By contrast, the women I’ve interviewed who’ve had mostly positive experiences and feelings about their breasts tended to have a deeper sense of curiosity about their body, a greater confidence regarding their sensuality, and a sense of faith that they could personally influence their own wellness.
How do attitudes to the breasts vary across cultures and different religions?
There has also been a resurgence of religious conservatism in American culture. And also in the Middle East, where the media tends to stay focused. These influences have fanned the flames of a perpetuating crusade that claims women’s bodies are exclusively sexual, dangerous, and dirty.
Meanwhile, these same bodies are commodified for profit, and used and abused by the same people, sects, corporations and regimes, that shame women into hiding their bodies!
Are many women entirely happy with the shape or size of their breasts? How many women are having their breasts surgically altered in North America / other parts of the world?
A study done by University of California in Los Angeles, called The Barbie Mystique: Satisfaction with Breast Size and Shape Across the Lifespan found that, out of 60,000 women, 85% were “dissatisfied” or “ambivalent” about their breasts.
A 2012 analysis by The American Society for Aesthetic Plastic Surgery found that of the 10 million cosmetic procedures performed, the most common surgical procedure was breast augmentation. It also reported that girls aged 13 to 19 were the fastest growing demographic opting for breast augmentation surgeries.
In your film, nine women go topless. Why did you decide that baring breasts in the film would add value to its message?
It seemed absurd to talk with women about their breast experiences and not see their breasts, or to dive into the influence of breast stigma and not do something to confront and counteract it. My objective was to invoke women’s wisdom regarding their breasts, and to invite it out of hiding. It was therefore essential that the women felt they had nothing to hide, and that they felt connected to their bodies.
I also believe that seeing bare-breasted women talk about their breasts’ complexity will help to demystify that part of the body, and help viewers to stop seeing it as exclusively sexual. I needed the women to candidly reveal both their lives and the breasts that had shaped those lives. I believe that this will open vulnerable places in viewers, and inspire them to seek their own healing. The participants felt empowered to take part in what they believed to be a new and necessary conversation, and understood that baring their breasts would contribute to that process.
It was actually during the taping of the interviews that I discovered that the breasts were a unique cache for suppressed girlhood stories. I had originally planned a different angle for the project, but once they removed their clothing, and the nervousness shifted into generosity, authenticity, dignity, and courage, I began to realize that I had hit upon something unique and precious.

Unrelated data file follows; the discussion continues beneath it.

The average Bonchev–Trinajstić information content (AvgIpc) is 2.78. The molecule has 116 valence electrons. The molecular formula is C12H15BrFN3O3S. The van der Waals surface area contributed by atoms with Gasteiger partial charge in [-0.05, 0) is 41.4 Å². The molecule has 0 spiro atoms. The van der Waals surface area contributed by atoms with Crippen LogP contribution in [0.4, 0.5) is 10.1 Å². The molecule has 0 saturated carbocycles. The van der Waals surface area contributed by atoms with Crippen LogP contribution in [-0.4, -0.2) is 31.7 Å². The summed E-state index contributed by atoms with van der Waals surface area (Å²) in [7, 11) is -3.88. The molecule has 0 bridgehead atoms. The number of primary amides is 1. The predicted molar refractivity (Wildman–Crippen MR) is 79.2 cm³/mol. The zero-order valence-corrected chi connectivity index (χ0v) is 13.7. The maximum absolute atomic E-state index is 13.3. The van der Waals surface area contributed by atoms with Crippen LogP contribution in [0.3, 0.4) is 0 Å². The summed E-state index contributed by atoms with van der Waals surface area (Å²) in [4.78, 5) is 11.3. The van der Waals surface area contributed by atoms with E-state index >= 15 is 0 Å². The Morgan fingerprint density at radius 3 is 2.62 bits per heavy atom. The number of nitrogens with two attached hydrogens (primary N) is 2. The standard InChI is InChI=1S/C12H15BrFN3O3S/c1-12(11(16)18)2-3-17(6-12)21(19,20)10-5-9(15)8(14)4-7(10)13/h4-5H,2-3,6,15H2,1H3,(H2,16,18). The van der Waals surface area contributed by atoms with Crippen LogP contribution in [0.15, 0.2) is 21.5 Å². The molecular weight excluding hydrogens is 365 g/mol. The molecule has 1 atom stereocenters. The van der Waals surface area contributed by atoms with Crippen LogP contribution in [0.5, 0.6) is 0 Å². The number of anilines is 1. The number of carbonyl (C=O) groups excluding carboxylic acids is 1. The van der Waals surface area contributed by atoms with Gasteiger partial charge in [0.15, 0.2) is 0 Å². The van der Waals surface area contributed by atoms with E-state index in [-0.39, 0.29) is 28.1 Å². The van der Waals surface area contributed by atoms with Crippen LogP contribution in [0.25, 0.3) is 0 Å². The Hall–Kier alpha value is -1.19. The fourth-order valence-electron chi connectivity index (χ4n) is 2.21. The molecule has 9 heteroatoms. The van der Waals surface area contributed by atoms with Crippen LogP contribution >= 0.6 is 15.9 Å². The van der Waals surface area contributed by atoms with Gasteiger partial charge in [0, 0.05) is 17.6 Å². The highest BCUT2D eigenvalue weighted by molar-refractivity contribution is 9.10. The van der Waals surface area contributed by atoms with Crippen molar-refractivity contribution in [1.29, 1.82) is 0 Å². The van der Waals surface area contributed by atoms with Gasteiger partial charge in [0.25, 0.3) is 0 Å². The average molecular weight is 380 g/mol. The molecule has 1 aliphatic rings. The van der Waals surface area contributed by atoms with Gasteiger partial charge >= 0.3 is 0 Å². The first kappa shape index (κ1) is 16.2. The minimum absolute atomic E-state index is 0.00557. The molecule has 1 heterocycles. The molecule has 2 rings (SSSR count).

Were your interviewees changed by the emergence of the film into the public eye?
Because the film’s debut event drew a large crowd, and because the film received a standing ovation, I feel confident that The Breast Archives will have a marvelous journey out in the world. How do the film’s participants feel about it all? They’re delighted.
How did the male audience react?
Men tell me the project provides them with a unique and vital injection of radical compassion; a compassion that they say they’ve been thirsting for. Keep in mind that it is often a man who first introduces a woman to her breasts, and men whose gaze and touch maintains that relationship (whether or not this is done with tenderness and compassion). In many respects men are victims of women’s disembodiment too. Because the media claims to represent men’s valuation of women, actual men wield tremendous power in supporting either toxicity or wholesome love in women’s relationships with their breasts and bodies.
What’s your hope for the new conversation the film is breaking open?
Fortunately, I stand among many inspiring artists and activists doing similar work; that is, helping women reconnect and reclaim their bodies. What a privilege it’s been to be inside of this conversation! It’s a movement that’s lively and brave, and that has everything to do with our health, our autonomy and our freedom.
What’s the status of the documentary now?
We have created a video-on-demand platform where viewers can stream The Breast Archives. We are also partnering with non-profits and organizations who can help us build awareness and promote the film among our key, core audiences.
The Breast Archives had its screening debut in Massachusetts in September 2017, and a NYC premiere at the Women’s International Film Festival.